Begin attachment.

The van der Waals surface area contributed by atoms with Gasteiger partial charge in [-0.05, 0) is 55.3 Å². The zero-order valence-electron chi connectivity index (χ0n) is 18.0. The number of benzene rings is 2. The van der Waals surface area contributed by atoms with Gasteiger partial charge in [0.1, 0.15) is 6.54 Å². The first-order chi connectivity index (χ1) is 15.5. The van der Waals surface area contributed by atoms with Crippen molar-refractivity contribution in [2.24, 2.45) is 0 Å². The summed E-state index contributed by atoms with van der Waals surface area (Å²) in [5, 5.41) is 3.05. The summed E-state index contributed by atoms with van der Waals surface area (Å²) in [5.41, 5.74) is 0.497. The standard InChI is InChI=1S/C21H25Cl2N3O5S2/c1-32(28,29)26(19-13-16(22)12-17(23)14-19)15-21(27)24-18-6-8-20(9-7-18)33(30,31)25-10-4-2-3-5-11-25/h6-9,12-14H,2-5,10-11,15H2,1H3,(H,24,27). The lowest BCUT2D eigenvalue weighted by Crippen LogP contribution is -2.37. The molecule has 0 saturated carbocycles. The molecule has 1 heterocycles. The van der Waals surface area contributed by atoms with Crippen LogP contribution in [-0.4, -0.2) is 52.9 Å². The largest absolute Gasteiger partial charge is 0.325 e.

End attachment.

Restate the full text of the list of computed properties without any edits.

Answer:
The van der Waals surface area contributed by atoms with Gasteiger partial charge in [-0.05, 0) is 55.3 Å². The zero-order valence-electron chi connectivity index (χ0n) is 18.0. The number of benzene rings is 2. The van der Waals surface area contributed by atoms with Gasteiger partial charge in [0.1, 0.15) is 6.54 Å². The first-order chi connectivity index (χ1) is 15.5. The van der Waals surface area contributed by atoms with Crippen molar-refractivity contribution in [2.24, 2.45) is 0 Å². The summed E-state index contributed by atoms with van der Waals surface area (Å²) in [5, 5.41) is 3.05. The summed E-state index contributed by atoms with van der Waals surface area (Å²) in [5.41, 5.74) is 0.497. The standard InChI is InChI=1S/C21H25Cl2N3O5S2/c1-32(28,29)26(19-13-16(22)12-17(23)14-19)15-21(27)24-18-6-8-20(9-7-18)33(30,31)25-10-4-2-3-5-11-25/h6-9,12-14H,2-5,10-11,15H2,1H3,(H,24,27). The lowest BCUT2D eigenvalue weighted by Crippen LogP contribution is -2.37. The molecule has 0 saturated carbocycles. The molecule has 1 heterocycles. The van der Waals surface area contributed by atoms with Crippen LogP contribution in [-0.4, -0.2) is 52.9 Å². The largest absolute Gasteiger partial charge is 0.325 e.